2477609

Revelation, 6 December 1832 [D&C 86]

A Revelation explaining the parable of the wheet & the Tears tares1

This heading may have been part of the original inscription. John Whitmer’s copy of the revelation in Revelation Book 1 contains a similar heading: “Revelation given December 6, 1832 Kirtland Ohio explaining the parable of the Wheat & Tears.” (Revelation, 6 Dec. 1832, in Revelation Book 1, p. 117 [D&C 86].)  


Verily thus saith the Lord unto you my servants concerning the parable of the wheat and of the tears,2

See Matthew 13:36–43.  


Behold verily I say that the field was the world and the Apostles were the sowers of the seed and after they have fallen asleep the great persecutor of the Church the apostate, the whore, even Babylon, that maketh all nations to drink of her cup, in whose hearts the enemy even Satan

A fallen angel, or son of God, known by many names, including Lucifer, the devil, the father of lies, the prince of darkness, perdition, and the adversary. In the Bible, the Book of Mormon, and JS’s Bible revisions, Satan was described as a tempter of men...

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sitteth to reign,3

See Revelation 17:1–6; and Book of Mormon, 1830 ed., 28–29, 33 [1 Nephi 13:5–9; 14:10].  


behold he soweth the tears, wherefore the tears choke the wheet4

See Matthew 13:7, 22; Mark 4:7, 19; and Luke 8:7, 14.  


and drive the church in to the wilderness,5

Revelation 12:1–6 recounts John’s vision of a woman crowned with twelve stars who “fled into the wilderness” because she was persecuted by the dragon. JS’s revision of that passage stated that “the woman . . . was the church of God.” An October 1830 revelation used the same imagery of the church being in the wilderness. (New Testament Revision 2, part 2, p. 152 [Joseph Smith Translation, Revelation 12:7]; Revelation, Oct. 1830–B [D&C 33:5].)  


but behold in the last days, even now while the Lord is begining to bring forth the word, and the blade is springing up and is yet tender, behold verily I say unto you the angels are crying unto the Lord, day and night who are ready, and waiting to be sent forth [p. 31]
A Revelation explaining the parable of the wheet & <the> Tears [tares]1

This heading may have been part of the original inscription. John Whitmer’s copy of the revelation in Revelation Book 1 contains a similar heading: “Revelation given December 6, 1832 Kirtland Ohio explaining the parable of the Wheat & Tears.” (Revelation, 6 Dec. 1832, in Revelation Book 1, p. 117 [D&C 86].)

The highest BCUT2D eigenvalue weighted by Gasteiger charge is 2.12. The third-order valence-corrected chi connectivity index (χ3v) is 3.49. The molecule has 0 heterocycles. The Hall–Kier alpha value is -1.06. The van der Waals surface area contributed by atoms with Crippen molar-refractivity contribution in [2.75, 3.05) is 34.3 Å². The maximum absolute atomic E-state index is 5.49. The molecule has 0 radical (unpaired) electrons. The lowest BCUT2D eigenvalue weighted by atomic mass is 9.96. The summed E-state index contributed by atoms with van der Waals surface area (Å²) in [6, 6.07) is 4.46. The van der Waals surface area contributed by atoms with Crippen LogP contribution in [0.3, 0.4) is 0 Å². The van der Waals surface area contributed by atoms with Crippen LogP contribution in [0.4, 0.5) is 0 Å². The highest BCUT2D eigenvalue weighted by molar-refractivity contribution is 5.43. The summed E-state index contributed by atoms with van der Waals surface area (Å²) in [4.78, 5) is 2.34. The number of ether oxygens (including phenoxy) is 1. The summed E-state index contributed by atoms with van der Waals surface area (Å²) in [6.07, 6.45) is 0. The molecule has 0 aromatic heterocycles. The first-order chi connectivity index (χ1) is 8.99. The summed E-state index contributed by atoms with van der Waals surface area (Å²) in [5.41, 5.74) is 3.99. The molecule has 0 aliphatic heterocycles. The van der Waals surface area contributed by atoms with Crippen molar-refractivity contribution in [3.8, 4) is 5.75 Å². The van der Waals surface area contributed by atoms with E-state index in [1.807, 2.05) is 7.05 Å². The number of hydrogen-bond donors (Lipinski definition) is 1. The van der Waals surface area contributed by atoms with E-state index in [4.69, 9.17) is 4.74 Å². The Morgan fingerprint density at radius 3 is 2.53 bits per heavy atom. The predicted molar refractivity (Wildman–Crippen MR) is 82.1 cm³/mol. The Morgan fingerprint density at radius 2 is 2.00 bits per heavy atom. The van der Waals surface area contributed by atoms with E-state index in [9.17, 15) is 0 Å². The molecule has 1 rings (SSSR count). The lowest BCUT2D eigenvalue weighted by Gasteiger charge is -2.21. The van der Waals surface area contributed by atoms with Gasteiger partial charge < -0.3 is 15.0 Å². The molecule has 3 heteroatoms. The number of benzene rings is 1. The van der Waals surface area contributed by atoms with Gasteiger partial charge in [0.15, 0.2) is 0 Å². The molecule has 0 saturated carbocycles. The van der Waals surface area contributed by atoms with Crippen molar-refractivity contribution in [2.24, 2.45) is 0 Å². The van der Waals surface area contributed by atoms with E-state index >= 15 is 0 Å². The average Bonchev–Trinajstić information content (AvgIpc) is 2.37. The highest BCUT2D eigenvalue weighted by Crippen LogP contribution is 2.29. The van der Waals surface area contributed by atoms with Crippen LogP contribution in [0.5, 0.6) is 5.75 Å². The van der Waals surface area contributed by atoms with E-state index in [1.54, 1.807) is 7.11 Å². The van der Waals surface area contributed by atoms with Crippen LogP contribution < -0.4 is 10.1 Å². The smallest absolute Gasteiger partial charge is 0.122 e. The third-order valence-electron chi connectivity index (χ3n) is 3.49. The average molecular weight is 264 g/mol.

Verily thus saith the Lord unto you my servants  concerning the parable of the wheat and of the  tears,2

See Matthew 13:36–43.  


Behold verily I say that the field was the world  and the Apostles were the sowers of the seed and after  they have fallen asleep the great persecutor of the Church  the apostate, the whore, even Babylon, that maketh  all nations <to> drunk drink of her cup, in whose hearts the  enemy even Satan

A fallen angel, or son of God, known by many names, including Lucifer, the devil, the father of lies, the prince of darkness, perdition, and the adversary. In the Bible, the Book of Mormon, and JS’s Bible revisions, Satan was described as a tempter of men...

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sitteth to reign,3

See Revelation 17:1–6; and Book of Mormon, 1830 ed., 28–29, 33 [1 Nephi 13:5–9; 14:10].  


behold he soweth  the tears, wherefore the tears choke the wheet4

See Matthew 13:7, 22; Mark 4:7, 19; and Luke 8:7, 14.  


and drive  the church in to the wilderness,5

Revelation 12:1–6 recounts John’s vision of a woman crowned with twelve stars who “fled into the wilderness” because she was persecuted by the dragon. JS’s revision of that passage stated that “the woman . . . was the church of God.” An October 1830 revelation used the same imagery of the church being in the wilderness. (New Testament Revision 2, part 2, p. 152 [Joseph Smith Translation, Revelation 12:7]; Revelation, Oct. 1830–B [D&C 33:5].)  


but behold in the  last days, even now while the Lord is begining to  bring forth his <the> word, and the blade is springing  up and is yet tender, behold verily I say unto  you the angels are crying unto the Lord, day and  night who are ready, and waiting to be sent forth [p. 31]
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JS wrote in his journal that on 6 December 1832, he spent part of the day “translating

To produce a text from one written in another language; in JS’s usage, most often through divine means. JS considered the ability to translate to be a gift of the spirit, like the gift of interpreting tongues. He recounted that he translated “reformed Egyptian...